BRT looks like the big new public works project headed down the chute for quality assurance control in this City of Champions.
“This is an economic development project,” clarifies Port Authority interim CEO Ellen McLean. “It gives us a chance to add amenities in the third biggest corridor in the state,” including “significant transit efficiency opportunities.”
In addition to the common features of bus rapid transit schemes as distinguished from conventional routes — differently designed vehicles, dedicated and separated lanes, smart signaling etc. — proponents of the project in Pittsburgh are intending to provide a host of both economic and infrastructure development benefits along the corridor between Downtown and Oakland.
“Above all we’ve learned BRT is a vehicle for community vitality as well as mobility,” says Court Gould of Sustainable Pittsburgh, an organization which has driven the community input process thus far.
Many of the benefits will be centered around Port Authority stations where riders should be able to get in out of the weather, purchase passes, and receive real-time information on arrivals.
“We’re working with UPMC on a model station,” says McLean, at or near the corner of Atwood and 5th Ave. “A big thing for developers is the permanence of the stations.”
Stations should similarly provide development opportunities in the middle of the route, such as Uptown, but such details are yet to be determined.
Two things hold up the process in terms of providing specifics to examine before a federal grant deadline in October.
First, the Port Authority is waiting on the Peduto administration to arrive, appoint and provide direction to somebody on the project Steering Committee — which also includes the County, the Pittsburgh Downtown Partnership, the Allegheny Conference and Sustainable Pittsburgh.
“Remember, this is a City project technically,” says McLean. “The financing will likely be TIF“.
In recompense for the public financing, the City is likely to seek infrastructure upgrades beyond even that which will be necessary to operate the bus rapid transit, such as bike lanes — real, raised up, separated-from-traffic bike lanes, for example.
“And you’re also opening up streets for things like water and sewer,” suggests McLean, though she clarifies she does not want to get ahead of City determinations.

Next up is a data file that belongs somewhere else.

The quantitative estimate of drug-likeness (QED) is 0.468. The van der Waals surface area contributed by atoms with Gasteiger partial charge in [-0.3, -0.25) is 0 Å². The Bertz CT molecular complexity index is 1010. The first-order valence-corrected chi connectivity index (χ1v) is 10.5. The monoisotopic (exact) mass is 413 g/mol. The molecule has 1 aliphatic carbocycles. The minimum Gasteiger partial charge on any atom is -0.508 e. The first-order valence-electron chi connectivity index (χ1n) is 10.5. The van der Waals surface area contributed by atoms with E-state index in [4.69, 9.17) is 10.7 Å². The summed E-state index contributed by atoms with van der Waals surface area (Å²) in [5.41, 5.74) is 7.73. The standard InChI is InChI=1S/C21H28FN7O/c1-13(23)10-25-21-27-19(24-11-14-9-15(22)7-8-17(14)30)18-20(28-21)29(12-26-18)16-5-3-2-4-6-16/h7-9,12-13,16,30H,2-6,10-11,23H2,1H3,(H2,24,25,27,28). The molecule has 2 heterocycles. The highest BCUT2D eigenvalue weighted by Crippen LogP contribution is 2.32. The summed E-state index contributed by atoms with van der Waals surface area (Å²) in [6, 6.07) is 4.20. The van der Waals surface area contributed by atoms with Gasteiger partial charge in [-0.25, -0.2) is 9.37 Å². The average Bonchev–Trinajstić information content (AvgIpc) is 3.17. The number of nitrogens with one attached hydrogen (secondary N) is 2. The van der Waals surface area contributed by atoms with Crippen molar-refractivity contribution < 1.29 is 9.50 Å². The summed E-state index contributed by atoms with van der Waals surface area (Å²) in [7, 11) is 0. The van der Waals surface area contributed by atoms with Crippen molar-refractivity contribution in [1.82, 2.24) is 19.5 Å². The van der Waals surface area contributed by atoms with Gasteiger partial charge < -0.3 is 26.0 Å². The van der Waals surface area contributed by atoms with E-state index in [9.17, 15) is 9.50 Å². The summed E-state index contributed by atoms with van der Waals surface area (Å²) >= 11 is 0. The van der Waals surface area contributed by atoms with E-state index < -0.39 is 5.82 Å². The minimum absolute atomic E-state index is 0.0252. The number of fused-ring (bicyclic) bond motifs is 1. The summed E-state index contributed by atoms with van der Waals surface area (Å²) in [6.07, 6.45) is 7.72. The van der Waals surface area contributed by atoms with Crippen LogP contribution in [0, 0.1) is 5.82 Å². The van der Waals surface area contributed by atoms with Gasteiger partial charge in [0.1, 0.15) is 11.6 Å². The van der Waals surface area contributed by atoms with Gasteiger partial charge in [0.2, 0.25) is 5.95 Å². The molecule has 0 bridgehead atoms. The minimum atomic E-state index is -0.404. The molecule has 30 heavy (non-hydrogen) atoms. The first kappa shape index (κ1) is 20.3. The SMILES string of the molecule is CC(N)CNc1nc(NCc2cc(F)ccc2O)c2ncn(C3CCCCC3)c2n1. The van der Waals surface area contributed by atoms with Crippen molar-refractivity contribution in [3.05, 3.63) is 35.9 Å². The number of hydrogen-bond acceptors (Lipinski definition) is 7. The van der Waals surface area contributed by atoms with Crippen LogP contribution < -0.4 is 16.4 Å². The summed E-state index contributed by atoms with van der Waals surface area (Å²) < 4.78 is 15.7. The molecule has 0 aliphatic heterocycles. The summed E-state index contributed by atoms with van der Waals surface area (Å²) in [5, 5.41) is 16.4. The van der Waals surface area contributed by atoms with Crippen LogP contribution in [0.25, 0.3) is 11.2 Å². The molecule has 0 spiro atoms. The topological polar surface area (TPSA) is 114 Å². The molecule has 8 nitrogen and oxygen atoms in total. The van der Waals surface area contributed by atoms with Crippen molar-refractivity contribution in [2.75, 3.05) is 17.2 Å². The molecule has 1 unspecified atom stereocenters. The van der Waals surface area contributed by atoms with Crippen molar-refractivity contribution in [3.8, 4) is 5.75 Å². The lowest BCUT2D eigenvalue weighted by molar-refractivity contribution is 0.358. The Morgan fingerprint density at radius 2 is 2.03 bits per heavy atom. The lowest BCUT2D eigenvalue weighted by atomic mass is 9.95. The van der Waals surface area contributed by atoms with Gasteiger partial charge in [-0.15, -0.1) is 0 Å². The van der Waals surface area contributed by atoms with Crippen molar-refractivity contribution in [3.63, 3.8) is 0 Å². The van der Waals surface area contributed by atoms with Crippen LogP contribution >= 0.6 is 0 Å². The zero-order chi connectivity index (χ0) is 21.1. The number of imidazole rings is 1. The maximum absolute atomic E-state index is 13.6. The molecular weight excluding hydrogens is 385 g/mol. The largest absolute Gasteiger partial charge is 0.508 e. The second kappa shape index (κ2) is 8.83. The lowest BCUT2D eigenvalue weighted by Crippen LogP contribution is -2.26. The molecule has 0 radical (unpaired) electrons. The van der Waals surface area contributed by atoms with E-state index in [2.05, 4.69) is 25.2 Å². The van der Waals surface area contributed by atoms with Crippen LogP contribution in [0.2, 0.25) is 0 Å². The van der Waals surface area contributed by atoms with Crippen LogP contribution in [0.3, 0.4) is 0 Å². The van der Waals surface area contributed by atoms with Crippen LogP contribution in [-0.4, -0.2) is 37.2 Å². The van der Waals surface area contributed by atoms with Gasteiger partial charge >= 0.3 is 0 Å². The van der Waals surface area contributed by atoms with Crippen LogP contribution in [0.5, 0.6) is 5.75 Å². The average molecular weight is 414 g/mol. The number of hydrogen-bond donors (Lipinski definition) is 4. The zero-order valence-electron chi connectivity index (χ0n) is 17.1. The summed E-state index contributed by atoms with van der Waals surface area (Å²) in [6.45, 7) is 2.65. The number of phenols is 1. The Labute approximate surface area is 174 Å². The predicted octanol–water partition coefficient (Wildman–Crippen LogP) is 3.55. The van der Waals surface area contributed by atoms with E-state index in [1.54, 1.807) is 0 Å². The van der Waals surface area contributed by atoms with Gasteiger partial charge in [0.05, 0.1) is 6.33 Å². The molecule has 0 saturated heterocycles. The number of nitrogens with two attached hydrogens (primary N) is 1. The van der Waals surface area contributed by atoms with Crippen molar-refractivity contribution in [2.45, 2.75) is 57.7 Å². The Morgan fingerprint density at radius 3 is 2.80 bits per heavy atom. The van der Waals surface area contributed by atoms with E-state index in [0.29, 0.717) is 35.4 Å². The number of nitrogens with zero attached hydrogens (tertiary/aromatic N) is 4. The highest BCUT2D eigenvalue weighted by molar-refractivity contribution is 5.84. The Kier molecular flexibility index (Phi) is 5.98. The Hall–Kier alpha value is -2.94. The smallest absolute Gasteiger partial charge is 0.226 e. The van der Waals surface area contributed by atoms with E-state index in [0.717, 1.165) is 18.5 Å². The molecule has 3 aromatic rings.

Second, a preliminary engineering and environmental study is underway and set to come back with information on preferred routes, station locations, streetface design, roadway signaling, noise impacts, historic impacts and potential displacement.
It is still unknown whether BRT buses would be better off heading down Forbes and back on 5th, for example, and those determinations will have long-term effects.
There are a lot of possibilities, and a lot of unknowns that need to be known, before the project can begin to move forward. Once it begins, transformations will likely need to be taken on in stages.
The “New Starts” grants of under $250 million for transportation projects “are enormously competitive,” warns McLean. In order to win one Pittsburgh would need to bring “total commitment.”
There are a variety of concerns circulating about BRT in the public:
- It could distract the Port Authority from restoring service cuts
- It could ruin efforts to expand light rail to Oakland
- It could make the corridor impractical for automobiles
- It could bypass poor communities
- It could gentrify poor communities
- It could prove not worthwhile in terms of improved service
- It could be a Trojan horse for future privatization
Call that a mixed bag.
There are differences between operating funds and capital funds, and still others among grant money and TIF proceeds. If an organization like Port Authority is fundamentally so incapable of walking and chewing gum at the same time, then we may as well resign ourselves to failure in all things.